Referring next to
As mentioned above, heatsinks are arranged to be secured to a heatsink carrier plate while portions of the heatsinks extend through openings in the heatsink carrier plate.
Openings 356 in heatsink 320 are mounting holes that may be used to mount heatsink 320 to a heatsink carrier plate. Openings 356 may be arranged to accommodate screws such as shoulder screws, e.g., openings 356 may be threaded. The number of openings 356 in heatsink 320 may vary.
Heatsink 320 may be formed from any suitable material that absorbs and dissipates heat. Materials from which heatsink 320 is formed may include, but are not limited to, metallic materials such as aluminum, zinc, and brass. It should be appreciated that heatsink 320 may be of substantially any shape or size, and may include fins (not shown) of different styles.
A single heatsink carrier plate may support heatsinks that are used to provide cooling to components of different heights. That is, a heatsink carrier plate may be arranged such that components of different heights that underlie the heatsink carrier plate may be cooled.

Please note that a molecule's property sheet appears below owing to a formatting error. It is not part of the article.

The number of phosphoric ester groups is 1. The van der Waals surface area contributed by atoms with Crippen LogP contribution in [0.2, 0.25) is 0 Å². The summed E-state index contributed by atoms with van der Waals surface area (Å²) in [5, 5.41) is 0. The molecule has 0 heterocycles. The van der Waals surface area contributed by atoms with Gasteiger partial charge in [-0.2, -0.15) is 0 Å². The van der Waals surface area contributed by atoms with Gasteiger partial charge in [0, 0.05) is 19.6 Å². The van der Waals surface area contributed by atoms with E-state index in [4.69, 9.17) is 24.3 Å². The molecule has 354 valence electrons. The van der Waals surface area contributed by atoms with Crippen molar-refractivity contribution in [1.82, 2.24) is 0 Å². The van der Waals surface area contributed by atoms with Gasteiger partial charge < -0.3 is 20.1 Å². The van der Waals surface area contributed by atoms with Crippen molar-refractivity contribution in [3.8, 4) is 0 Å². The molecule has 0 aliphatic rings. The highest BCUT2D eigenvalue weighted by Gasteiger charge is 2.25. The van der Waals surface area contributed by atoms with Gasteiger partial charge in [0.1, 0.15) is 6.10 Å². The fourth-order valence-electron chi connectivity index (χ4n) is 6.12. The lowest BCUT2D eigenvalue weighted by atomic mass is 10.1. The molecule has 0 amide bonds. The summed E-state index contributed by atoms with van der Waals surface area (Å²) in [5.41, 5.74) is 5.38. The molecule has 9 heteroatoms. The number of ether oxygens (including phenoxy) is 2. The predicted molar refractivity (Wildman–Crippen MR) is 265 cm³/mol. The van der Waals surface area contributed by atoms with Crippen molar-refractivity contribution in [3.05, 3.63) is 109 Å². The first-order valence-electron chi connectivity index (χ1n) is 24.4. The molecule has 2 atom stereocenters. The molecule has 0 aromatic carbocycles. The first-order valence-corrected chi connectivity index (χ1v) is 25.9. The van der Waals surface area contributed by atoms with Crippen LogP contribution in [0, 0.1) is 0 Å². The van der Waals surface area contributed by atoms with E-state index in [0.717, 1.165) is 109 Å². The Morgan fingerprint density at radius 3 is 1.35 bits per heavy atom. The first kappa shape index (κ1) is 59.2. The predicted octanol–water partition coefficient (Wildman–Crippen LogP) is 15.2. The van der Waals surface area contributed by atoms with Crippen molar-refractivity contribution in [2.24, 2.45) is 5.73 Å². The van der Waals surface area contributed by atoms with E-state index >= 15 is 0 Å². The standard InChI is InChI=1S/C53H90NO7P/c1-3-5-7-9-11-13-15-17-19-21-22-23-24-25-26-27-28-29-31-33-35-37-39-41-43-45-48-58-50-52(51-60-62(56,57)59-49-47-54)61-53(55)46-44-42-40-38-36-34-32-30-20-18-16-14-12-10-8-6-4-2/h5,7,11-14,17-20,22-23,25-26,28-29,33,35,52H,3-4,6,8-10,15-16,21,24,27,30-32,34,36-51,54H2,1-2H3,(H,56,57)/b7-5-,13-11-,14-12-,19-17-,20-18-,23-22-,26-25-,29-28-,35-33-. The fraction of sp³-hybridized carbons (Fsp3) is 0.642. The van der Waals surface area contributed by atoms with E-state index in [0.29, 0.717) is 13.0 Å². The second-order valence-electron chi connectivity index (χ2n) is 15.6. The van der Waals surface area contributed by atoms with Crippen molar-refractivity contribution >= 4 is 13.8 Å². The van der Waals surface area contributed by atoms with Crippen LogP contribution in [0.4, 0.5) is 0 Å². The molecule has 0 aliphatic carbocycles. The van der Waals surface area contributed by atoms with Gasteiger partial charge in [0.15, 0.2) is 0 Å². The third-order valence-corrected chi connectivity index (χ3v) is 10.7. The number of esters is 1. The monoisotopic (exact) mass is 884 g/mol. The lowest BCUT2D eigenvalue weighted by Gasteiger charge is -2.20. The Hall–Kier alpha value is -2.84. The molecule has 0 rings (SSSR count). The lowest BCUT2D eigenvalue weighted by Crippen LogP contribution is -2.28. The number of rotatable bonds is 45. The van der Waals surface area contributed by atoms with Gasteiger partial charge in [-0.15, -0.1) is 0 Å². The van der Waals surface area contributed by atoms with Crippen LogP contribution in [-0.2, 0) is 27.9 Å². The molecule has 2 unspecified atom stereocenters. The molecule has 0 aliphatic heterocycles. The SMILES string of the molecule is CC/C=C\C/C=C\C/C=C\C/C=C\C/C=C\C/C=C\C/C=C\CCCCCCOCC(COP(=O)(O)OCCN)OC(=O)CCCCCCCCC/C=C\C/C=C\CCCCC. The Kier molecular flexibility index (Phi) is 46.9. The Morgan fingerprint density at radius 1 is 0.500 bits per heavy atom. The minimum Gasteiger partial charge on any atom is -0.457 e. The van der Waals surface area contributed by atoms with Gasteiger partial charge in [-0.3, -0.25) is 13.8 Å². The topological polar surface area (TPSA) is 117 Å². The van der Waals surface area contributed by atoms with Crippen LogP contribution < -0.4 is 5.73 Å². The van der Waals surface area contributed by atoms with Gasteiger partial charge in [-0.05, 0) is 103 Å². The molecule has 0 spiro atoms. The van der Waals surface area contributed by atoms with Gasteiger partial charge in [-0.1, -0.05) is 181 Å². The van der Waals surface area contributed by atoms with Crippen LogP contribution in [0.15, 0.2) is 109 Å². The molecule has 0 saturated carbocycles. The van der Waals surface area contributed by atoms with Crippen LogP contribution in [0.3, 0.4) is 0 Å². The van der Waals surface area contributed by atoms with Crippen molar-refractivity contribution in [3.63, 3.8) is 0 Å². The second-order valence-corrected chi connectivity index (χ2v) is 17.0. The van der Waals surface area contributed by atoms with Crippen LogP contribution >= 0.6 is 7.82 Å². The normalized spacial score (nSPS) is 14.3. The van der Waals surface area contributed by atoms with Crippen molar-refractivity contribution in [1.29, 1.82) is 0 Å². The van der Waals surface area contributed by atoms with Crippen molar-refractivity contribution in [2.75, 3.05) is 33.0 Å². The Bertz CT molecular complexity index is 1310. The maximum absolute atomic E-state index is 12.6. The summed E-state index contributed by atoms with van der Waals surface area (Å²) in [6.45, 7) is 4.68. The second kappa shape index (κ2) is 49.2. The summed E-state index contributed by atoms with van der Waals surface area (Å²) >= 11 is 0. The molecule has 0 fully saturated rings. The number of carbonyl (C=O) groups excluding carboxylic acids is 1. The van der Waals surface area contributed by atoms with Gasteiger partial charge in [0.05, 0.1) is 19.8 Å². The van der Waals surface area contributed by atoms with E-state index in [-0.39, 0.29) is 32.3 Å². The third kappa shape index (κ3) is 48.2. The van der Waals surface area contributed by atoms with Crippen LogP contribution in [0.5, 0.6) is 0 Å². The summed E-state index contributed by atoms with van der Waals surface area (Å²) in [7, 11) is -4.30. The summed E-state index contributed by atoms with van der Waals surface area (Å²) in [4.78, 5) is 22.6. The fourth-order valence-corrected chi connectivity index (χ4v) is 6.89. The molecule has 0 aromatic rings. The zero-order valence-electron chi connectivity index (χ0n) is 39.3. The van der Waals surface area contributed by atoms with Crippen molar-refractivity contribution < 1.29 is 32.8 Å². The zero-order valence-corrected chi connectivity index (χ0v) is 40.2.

A heatsink carrier plate 412, which includes mounting holes 424, is aligned with board 408 such that heatsinks 420 a, 420 b are positioned above components 448 a, 448 b, respectively. A mounting hole 422 is aligned with a mounting hole 424 such that a shared axis 452 is defined substantially therethrough, i.e., mounting holes 422 in board 408 are aligned with mounting holes 424 in heatsink carrier plate 412. Standoffs 426 are arranged to maintain a separation between heatsink carrier plate 412 and board 408, e.g., a separation of between approximately 0.15 inches and approximately 0.2 inches. Fastener arrangements 428 are inserted through mounting holes 424, standoffs 426, and mounting holes 422 to secure heatsink carrier plate 412 to board 408. It should be appreciated that fastener arrangements 428 may further secure heatsink carrier plate 412 and board 408 to an underlying structure (not shown). In one embodiment, fastener arrangements 428 may each include a single screw, although each fastener arrangement 428 may instead include multiple screws.